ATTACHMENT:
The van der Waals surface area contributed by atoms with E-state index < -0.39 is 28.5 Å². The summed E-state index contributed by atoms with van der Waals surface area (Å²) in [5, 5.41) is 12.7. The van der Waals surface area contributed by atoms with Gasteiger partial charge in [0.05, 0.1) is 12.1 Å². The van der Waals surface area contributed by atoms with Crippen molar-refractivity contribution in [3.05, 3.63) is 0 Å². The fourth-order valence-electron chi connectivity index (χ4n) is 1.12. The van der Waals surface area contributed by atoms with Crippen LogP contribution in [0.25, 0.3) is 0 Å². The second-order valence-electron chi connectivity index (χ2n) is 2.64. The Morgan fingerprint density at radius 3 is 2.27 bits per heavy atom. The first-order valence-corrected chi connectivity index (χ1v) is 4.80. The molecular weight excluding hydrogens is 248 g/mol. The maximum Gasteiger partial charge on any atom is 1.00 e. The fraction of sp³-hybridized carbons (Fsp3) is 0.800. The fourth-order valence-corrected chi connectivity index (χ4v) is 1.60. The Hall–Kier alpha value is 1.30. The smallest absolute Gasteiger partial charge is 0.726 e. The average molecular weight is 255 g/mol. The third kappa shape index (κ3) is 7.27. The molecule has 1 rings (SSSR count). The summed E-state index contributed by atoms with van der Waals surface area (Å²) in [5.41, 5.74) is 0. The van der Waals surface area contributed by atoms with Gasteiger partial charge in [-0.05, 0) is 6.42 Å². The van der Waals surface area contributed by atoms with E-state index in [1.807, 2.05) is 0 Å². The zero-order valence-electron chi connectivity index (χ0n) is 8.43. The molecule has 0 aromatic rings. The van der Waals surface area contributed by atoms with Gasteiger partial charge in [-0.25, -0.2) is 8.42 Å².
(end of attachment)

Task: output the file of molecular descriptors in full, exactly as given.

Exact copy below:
The van der Waals surface area contributed by atoms with E-state index < -0.39 is 28.5 Å². The summed E-state index contributed by atoms with van der Waals surface area (Å²) in [5, 5.41) is 12.7. The van der Waals surface area contributed by atoms with Gasteiger partial charge in [0.05, 0.1) is 12.1 Å². The van der Waals surface area contributed by atoms with Crippen molar-refractivity contribution in [3.05, 3.63) is 0 Å². The fourth-order valence-electron chi connectivity index (χ4n) is 1.12. The van der Waals surface area contributed by atoms with Crippen LogP contribution in [0.25, 0.3) is 0 Å². The second-order valence-electron chi connectivity index (χ2n) is 2.64. The Morgan fingerprint density at radius 3 is 2.27 bits per heavy atom. The first-order valence-corrected chi connectivity index (χ1v) is 4.80. The molecular weight excluding hydrogens is 248 g/mol. The maximum Gasteiger partial charge on any atom is 1.00 e. The fraction of sp³-hybridized carbons (Fsp3) is 0.800. The fourth-order valence-corrected chi connectivity index (χ4v) is 1.60. The Hall–Kier alpha value is 1.30. The smallest absolute Gasteiger partial charge is 0.726 e. The average molecular weight is 255 g/mol. The third kappa shape index (κ3) is 7.27. The molecule has 1 rings (SSSR count). The summed E-state index contributed by atoms with van der Waals surface area (Å²) in [5.41, 5.74) is 0. The van der Waals surface area contributed by atoms with Gasteiger partial charge in [-0.05, 0) is 6.42 Å². The van der Waals surface area contributed by atoms with E-state index in [1.807, 2.05) is 0 Å². The zero-order valence-electron chi connectivity index (χ0n) is 8.43. The molecule has 0 aromatic rings. The van der Waals surface area contributed by atoms with Gasteiger partial charge in [-0.25, -0.2) is 8.42 Å².